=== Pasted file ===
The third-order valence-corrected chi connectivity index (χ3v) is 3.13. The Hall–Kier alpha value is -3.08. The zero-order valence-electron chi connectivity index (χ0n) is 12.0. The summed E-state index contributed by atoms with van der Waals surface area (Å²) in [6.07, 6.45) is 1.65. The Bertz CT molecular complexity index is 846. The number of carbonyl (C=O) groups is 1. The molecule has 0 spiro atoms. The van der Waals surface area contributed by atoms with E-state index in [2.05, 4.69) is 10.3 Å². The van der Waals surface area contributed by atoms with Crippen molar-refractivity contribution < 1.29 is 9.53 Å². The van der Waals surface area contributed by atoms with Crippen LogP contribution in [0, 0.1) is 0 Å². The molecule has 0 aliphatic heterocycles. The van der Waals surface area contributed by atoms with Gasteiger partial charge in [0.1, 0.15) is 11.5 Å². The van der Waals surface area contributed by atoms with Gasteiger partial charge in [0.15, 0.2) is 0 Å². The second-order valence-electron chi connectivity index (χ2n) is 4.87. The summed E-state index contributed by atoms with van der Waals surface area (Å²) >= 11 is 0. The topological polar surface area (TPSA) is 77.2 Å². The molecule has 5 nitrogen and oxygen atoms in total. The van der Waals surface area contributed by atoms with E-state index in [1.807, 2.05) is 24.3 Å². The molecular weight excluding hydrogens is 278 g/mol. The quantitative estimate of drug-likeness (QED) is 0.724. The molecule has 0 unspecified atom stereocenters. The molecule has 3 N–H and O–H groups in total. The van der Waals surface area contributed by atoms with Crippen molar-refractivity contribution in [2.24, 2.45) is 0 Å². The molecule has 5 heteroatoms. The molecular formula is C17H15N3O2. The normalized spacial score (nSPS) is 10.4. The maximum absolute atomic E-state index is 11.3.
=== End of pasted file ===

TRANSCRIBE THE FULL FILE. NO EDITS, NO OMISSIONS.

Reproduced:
The third-order valence-corrected chi connectivity index (χ3v) is 3.13. The Hall–Kier alpha value is -3.08. The zero-order valence-electron chi connectivity index (χ0n) is 12.0. The summed E-state index contributed by atoms with van der Waals surface area (Å²) in [6.07, 6.45) is 1.65. The Bertz CT molecular complexity index is 846. The number of carbonyl (C=O) groups is 1. The molecule has 0 spiro atoms. The van der Waals surface area contributed by atoms with E-state index in [2.05, 4.69) is 10.3 Å². The van der Waals surface area contributed by atoms with Crippen molar-refractivity contribution < 1.29 is 9.53 Å². The van der Waals surface area contributed by atoms with Crippen LogP contribution in [0, 0.1) is 0 Å². The molecule has 0 aliphatic heterocycles. The van der Waals surface area contributed by atoms with Gasteiger partial charge in [0.1, 0.15) is 11.5 Å². The van der Waals surface area contributed by atoms with Gasteiger partial charge in [0.15, 0.2) is 0 Å². The second-order valence-electron chi connectivity index (χ2n) is 4.87. The summed E-state index contributed by atoms with van der Waals surface area (Å²) >= 11 is 0. The topological polar surface area (TPSA) is 77.2 Å². The molecule has 5 nitrogen and oxygen atoms in total. The van der Waals surface area contributed by atoms with E-state index in [1.807, 2.05) is 24.3 Å². The molecular weight excluding hydrogens is 278 g/mol. The quantitative estimate of drug-likeness (QED) is 0.724. The molecule has 0 unspecified atom stereocenters. The molecule has 3 N–H and O–H groups in total. The van der Waals surface area contributed by atoms with Crippen molar-refractivity contribution in [2.24, 2.45) is 0 Å². The molecule has 5 heteroatoms. The molecular formula is C17H15N3O2. The normalized spacial score (nSPS) is 10.4. The maximum absolute atomic E-state index is 11.3.